By the 1990s, nearly all of the 1,795 Carnegie-funded library buildings in the US were still standing. More than half were still being used as libraries, some with the spaces intact, others with new additions and expansions added to the original building, but all still serving the public in the same manner that Carnegie envisioned. Some of the other Carnegie buildings had been converted for other public purposes like community centers or museums.
The impact of Carnegie's funding on the US library system is far-reaching even now, over one hundred years since the first Carnegie library opened to the public. These libraries remain central branches in cities like New York and Pittsburgh (who named their public library system as a whole after Carnegie). In particular, they helped often underserved, lower income communities connect with important public services.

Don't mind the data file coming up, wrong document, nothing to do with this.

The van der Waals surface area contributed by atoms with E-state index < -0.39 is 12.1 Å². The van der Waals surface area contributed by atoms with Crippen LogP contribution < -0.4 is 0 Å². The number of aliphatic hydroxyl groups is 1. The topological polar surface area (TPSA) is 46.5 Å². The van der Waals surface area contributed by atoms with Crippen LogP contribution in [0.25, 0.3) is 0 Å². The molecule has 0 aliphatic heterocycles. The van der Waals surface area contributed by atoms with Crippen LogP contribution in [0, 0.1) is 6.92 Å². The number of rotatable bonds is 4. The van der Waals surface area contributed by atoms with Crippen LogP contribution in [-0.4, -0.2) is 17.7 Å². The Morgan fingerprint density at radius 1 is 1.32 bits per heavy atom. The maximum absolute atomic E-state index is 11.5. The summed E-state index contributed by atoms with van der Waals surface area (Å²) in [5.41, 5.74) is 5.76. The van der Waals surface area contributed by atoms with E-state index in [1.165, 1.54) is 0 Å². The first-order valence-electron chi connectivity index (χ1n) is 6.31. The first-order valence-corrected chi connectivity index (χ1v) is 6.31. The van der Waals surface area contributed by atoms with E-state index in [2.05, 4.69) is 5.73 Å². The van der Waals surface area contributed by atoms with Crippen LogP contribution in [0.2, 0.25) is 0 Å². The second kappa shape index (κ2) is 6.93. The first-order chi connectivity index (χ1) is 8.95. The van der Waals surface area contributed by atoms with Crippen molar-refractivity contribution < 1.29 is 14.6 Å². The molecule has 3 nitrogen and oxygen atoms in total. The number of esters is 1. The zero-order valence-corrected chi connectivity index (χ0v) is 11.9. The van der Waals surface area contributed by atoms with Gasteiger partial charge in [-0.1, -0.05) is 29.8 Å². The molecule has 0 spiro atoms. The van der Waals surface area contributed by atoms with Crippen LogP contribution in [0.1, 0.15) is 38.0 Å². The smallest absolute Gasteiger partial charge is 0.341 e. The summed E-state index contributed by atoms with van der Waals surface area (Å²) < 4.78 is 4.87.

Carnegie's libraries have made an impact on a personal level, too. Supreme Court Justice Clarence Thomas wrote in his memoir about going to the local Carnegie Library in Savannah, Georgia, as a boy, and studying there as a young man. That particular Carnegie Library, founded by the local Colored Library Association, opened in 1914, giving African American patrons a place they could access books decades before the library system integrated in 1963. When the original library re-opened in 2004 (refurbished after it closed in 1997), Thomas was the keynote speaker and recalled that, for him, the Carnegie librarians "made it all possible."